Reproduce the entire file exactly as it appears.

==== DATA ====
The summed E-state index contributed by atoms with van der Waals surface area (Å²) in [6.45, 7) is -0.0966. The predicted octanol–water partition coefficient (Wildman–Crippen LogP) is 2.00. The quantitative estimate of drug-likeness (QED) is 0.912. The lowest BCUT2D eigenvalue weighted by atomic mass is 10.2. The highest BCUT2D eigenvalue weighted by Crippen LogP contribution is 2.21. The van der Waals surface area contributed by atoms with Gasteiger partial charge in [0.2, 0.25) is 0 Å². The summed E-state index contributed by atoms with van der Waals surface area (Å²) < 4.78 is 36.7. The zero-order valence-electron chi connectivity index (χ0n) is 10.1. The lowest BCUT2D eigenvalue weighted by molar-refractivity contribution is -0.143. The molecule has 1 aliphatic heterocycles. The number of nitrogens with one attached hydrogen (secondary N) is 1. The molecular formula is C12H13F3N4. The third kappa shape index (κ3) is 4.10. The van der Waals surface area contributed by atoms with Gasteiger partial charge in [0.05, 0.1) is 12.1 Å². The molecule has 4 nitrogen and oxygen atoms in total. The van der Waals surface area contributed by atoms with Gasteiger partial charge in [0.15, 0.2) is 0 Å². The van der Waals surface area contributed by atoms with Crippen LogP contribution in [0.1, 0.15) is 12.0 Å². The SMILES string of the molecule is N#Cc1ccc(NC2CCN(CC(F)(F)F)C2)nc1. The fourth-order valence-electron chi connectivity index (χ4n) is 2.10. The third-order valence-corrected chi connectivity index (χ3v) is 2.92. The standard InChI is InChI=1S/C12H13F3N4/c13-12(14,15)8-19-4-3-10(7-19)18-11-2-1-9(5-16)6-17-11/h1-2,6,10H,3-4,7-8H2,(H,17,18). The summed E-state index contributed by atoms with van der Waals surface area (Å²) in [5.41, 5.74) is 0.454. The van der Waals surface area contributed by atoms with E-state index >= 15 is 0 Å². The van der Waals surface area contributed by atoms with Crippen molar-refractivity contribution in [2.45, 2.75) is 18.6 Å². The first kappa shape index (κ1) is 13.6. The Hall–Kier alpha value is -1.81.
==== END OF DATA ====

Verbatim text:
The summed E-state index contributed by atoms with van der Waals surface area (Å²) in [6.45, 7) is -0.0966. The predicted octanol–water partition coefficient (Wildman–Crippen LogP) is 2.00. The quantitative estimate of drug-likeness (QED) is 0.912. The lowest BCUT2D eigenvalue weighted by atomic mass is 10.2. The highest BCUT2D eigenvalue weighted by Crippen LogP contribution is 2.21. The van der Waals surface area contributed by atoms with Gasteiger partial charge in [0.2, 0.25) is 0 Å². The summed E-state index contributed by atoms with van der Waals surface area (Å²) < 4.78 is 36.7. The zero-order valence-electron chi connectivity index (χ0n) is 10.1. The lowest BCUT2D eigenvalue weighted by molar-refractivity contribution is -0.143. The molecule has 1 aliphatic heterocycles. The number of nitrogens with one attached hydrogen (secondary N) is 1. The molecular formula is C12H13F3N4. The third kappa shape index (κ3) is 4.10. The van der Waals surface area contributed by atoms with Gasteiger partial charge in [0.05, 0.1) is 12.1 Å². The molecule has 4 nitrogen and oxygen atoms in total. The van der Waals surface area contributed by atoms with Gasteiger partial charge in [0.15, 0.2) is 0 Å². The van der Waals surface area contributed by atoms with Crippen LogP contribution in [0.1, 0.15) is 12.0 Å². The SMILES string of the molecule is N#Cc1ccc(NC2CCN(CC(F)(F)F)C2)nc1. The fourth-order valence-electron chi connectivity index (χ4n) is 2.10. The third-order valence-corrected chi connectivity index (χ3v) is 2.92. The standard InChI is InChI=1S/C12H13F3N4/c13-12(14,15)8-19-4-3-10(7-19)18-11-2-1-9(5-16)6-17-11/h1-2,6,10H,3-4,7-8H2,(H,17,18). The summed E-state index contributed by atoms with van der Waals surface area (Å²) in [5.41, 5.74) is 0.454. The van der Waals surface area contributed by atoms with E-state index >= 15 is 0 Å². The van der Waals surface area contributed by atoms with Crippen molar-refractivity contribution in [2.45, 2.75) is 18.6 Å². The first kappa shape index (κ1) is 13.6. The Hall–Kier alpha value is -1.81.